2ND LEAD (Adds details)
UK lobbyists wrote Rajapakse's UN Civil war speech - paper
[TamilNet, Tuesday, 06 December 2011, 01:05 GMT]
During a special undercover investigation by UK-based Bureau of Investigative Journalism, executives from Public Relations firm, Bell Pottinger, were caught on camera boasting of employing 'dark arts' to burnish reputations of countries accused of human rights violations, and were accused of "reputation laundering" using contacts in high levels of the British Government. The Independent newspaper reporting on the investigation also revealed that Bell Pottinger wrote the UN's speech for Sri Lanka's President Mahinda Rajapakse, and quoted a senior executive saying that "[the speech] went a long way taking the country [accused of rights violations] where it needed to go."
David Wilson, chairman of Bell Pottinger's Public Relations, when asked what they have done to Sri Lanka, told the undercover reporters:
David Wilson of Bell Pottinger
"We had a team working in the President's office, we wrote the President's speech to the UN last year, which was very well received. We were writing a speech at the same time as [President Rajapaksa] was asking his foreign office to write a speech as well, and he chose to use our speech despite several attempts by the foreign office to change the tune. And it went a long way to taking the country where it needed to go. Fundamentally, though, they've set up something called the Peace and Reconciliation Commission, which has got one fundamental flaw in its remit in investigating what has gone on in the past, to try to bury the past, and unfortunately because that is the case, media like Channel 4 and The Times find the whole Peace and Reconciliation Commission is flawed. And it's not flawed but it doesn't go that extra step that it needs to go to fully embrace Western opinion or Western concern about the entire situation."
Bill Pottinger executives also attend Tamil function to collect information to support Pottinger's campaign in assisting Colombo to whitewash its war-crimes image, according to a British Tamil Forum (BTF) representative. The BTF claims Bell Pottinger representatives also attended a Tamil Remembrance event at London’s Excel Centre on November 27, 2010. The firm has not confirmed this, according to the report.
The firm sub-contracted its work in the US to the firm Qorvis, which placed an op-ed by President Rajapaksa in the Philadelphia Inquirer in December 2009 entitled ‘How Sri Lnka Defeated Terrorism’. In the piece the president suggested Sri Lanka had provided a ‘workable model’ for defeating terrorism, from which the international community could gain ‘valuable insight’, the paper said.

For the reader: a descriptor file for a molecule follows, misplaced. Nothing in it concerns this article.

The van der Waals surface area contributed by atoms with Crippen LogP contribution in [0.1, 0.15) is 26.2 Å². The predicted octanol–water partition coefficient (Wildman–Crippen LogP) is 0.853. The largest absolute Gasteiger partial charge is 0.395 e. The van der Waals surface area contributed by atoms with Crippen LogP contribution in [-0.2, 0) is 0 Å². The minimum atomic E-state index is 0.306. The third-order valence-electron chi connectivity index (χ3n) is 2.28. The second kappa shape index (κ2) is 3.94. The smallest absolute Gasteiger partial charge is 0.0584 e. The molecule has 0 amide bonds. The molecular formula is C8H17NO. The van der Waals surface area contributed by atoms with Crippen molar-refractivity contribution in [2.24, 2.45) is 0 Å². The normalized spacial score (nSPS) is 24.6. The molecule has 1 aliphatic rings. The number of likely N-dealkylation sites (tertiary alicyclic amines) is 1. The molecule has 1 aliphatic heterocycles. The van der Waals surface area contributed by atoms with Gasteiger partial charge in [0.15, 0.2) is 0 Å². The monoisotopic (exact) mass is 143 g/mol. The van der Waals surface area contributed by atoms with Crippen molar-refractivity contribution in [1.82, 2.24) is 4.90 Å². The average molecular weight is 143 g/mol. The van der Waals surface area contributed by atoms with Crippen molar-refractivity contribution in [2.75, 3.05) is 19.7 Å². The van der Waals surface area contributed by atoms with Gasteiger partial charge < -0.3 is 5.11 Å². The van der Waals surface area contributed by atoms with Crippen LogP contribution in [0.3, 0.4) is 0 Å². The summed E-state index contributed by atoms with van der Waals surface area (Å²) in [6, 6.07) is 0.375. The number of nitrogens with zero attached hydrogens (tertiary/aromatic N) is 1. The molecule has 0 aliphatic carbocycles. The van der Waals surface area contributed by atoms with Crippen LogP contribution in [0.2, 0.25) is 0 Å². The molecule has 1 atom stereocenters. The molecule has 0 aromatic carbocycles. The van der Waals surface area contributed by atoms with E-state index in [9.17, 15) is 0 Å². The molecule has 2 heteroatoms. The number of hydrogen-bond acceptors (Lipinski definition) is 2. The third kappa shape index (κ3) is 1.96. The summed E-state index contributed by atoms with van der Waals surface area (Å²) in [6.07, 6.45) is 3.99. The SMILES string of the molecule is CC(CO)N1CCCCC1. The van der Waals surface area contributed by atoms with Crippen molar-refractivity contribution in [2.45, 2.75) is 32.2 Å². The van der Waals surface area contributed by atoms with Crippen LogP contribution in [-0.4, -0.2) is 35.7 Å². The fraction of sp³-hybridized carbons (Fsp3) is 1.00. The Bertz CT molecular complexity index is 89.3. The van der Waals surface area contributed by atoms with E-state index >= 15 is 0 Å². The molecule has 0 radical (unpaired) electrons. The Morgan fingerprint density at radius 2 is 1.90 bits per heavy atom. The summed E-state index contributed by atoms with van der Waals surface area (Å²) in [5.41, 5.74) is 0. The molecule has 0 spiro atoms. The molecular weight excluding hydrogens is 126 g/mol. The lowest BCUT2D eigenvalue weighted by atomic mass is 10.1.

A few months later in February 2010, the Wall Street Journal published a piece that discussed the ‘peaceful’ election which returned Rajapaksa to power, and prompted several letters complaining of government violence against its critics, the report added.
On the firm being able to manipulate internet search engines to bury unfavorable facts on the clients appearing at the top of search lists, Mr Collins, a senior executive, said, "[w]e've got all sorts of dark arts," adding "I told him [David Wilson] he couldn't put them in the written presentation because it's embarrassing if it gets out."
Firm also provides assistance to "create and maintain third-party blogs" – blogs that appeared to be independent. These would contain positive content and popular key words that would rank highly in Google searches, the paper quoted executives as saying.
Wilson and Collins also explained how the firm enables government videos and articles to move to the top of internet searches, while less favourable stories can move down the rankings.
Reporters from the Bureau posed as agents for the government of Uzbekistan – a brutal dictatorship responsible for killings, human rights violations and child labour – and representatives of its cotton industry in a bid to discover what promises British lobbying and public relations firms were prepared to make when pitching to clients, what techniques they use, and how much of their work is open to public scrutiny, the paper said.